Thursday, October 4

Growing Up In A Small Town

I received this in an e-mail forward from my sister, Missy, this morning and it was so good I had to share. I don't typically like e-mail forwards, but Missy cares enough to send only the best! (Like Hallmark!) It's about growing up in a small town and the only one that didn't apply to me (out of 32) was number 21! If you grew up in a small town, you'll understand why it's so funny. If you didn't, this will give you great insight!

Thanks, Missy! Totes fun!

1) You can name everyone you graduated with.
(Yep. All 26 of them, including me!)

2) You know what 4-H means.

3) You went to parties at a pasture, barn, gravel pit, or in the middle of a dirt road. On Monday you could always tell who was at the party because of the scratches on their legs from running through the woods when the party was busted. (See #6.)
(No woods. Pastures...with barbed wire!)

4) You used to "drag" Main .
(Every single weekend and it never got old. Okay, it did. But it took a long time!)

5) You said the "F" word and your parents knew within the hour.
(Who, me? NEVER!)

6) You scheduled parties around the schedules of different police officers, because you knew which ones would bust you and which ones wouldn't.

7) You could never buy cigarettes because all the store clerks knew how old you were (and if you were old enough, they'd tell your parents anyhow).

8) When you did find somebody old enough and brave enough to buy cigarettes, you still had to go out into the country and drive on back roads to smoke them

9) You knew which section of the ditch you would find the beer your buyer dropped off.

10) It was cool to date somebody from the neighboring town.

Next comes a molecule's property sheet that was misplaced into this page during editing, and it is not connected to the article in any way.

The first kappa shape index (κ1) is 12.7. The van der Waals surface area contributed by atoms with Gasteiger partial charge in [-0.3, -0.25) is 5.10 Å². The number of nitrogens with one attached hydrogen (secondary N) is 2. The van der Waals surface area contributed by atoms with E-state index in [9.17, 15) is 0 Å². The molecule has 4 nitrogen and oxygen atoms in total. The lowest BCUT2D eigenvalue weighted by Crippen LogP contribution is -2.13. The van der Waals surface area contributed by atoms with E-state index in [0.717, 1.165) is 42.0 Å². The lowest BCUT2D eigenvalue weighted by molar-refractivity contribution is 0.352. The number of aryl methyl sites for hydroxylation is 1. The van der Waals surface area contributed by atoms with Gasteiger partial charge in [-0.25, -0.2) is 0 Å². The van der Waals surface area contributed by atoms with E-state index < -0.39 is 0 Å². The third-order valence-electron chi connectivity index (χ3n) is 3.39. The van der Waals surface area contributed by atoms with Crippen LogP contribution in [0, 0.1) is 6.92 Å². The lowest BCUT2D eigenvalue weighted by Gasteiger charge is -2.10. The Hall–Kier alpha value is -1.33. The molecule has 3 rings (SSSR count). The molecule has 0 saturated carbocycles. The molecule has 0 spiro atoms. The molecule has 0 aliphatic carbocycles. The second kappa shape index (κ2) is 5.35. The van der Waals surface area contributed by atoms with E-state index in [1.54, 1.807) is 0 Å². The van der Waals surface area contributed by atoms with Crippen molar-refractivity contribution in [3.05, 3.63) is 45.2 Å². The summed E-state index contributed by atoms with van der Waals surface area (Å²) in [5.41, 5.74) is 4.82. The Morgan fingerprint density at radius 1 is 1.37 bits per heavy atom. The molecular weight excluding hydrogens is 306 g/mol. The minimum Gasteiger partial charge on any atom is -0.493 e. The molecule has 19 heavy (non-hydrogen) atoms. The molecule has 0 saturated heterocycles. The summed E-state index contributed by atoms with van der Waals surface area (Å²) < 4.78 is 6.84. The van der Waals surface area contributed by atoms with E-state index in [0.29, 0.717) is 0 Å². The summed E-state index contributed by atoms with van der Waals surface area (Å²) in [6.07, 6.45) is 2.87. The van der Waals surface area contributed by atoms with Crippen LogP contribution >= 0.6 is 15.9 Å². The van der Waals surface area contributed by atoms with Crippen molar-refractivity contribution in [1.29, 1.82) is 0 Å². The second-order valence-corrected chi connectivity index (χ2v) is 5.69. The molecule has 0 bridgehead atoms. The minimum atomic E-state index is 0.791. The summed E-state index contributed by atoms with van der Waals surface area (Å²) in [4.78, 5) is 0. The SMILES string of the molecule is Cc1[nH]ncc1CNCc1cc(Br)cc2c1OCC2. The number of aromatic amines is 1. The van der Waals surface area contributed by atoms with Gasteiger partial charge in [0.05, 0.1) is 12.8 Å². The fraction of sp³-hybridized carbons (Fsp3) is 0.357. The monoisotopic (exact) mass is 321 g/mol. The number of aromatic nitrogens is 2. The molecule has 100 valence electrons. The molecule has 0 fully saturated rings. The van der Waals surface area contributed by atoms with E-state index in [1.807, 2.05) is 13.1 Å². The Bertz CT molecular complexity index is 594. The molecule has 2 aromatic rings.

11) The whole school went to the same party after graduation.
(The whole school and everyone else from every other town too!)

12) You didn't give directions by street names but rather by references. Turn by Nelson's house, go 2 blocks to Anderson's, and it's four houses left of the track field.
(Turn right at Bob's Station, go through three dips, turn right and our house is the big red one on your right!)

13) The golf course had only 9 holes.
(Enders Lake Golf Course baby!)

14) You couldn't help but date a friend's ex-boyfriend/girlfriend.
(Ahem...let's move on...)

15) Your car stayed filthy because of the dirt roads, and you will never own a dark vehicle for this reason.
(We'd wash and wash those old cars and in an hour, they were covered with dirt again!)

16) The town next to you was considered "trashy" or"snooty" but was actually just like your town.

17) You referred to anyone with a house newer than 1965 as the "rich people".

18) The people in the "big city" dressed funny, and then you picked up the trend 2 years later.
(Actually, it was more like three years...)

19) Anyone you wanted could be found at the local gas station or the town bar.
(After a game if you wanted to find someone, they were in the Good Times.)

20) You saw at least one friend a week driving a tractor through town or one of your friends driving a grain truck to school occasionally.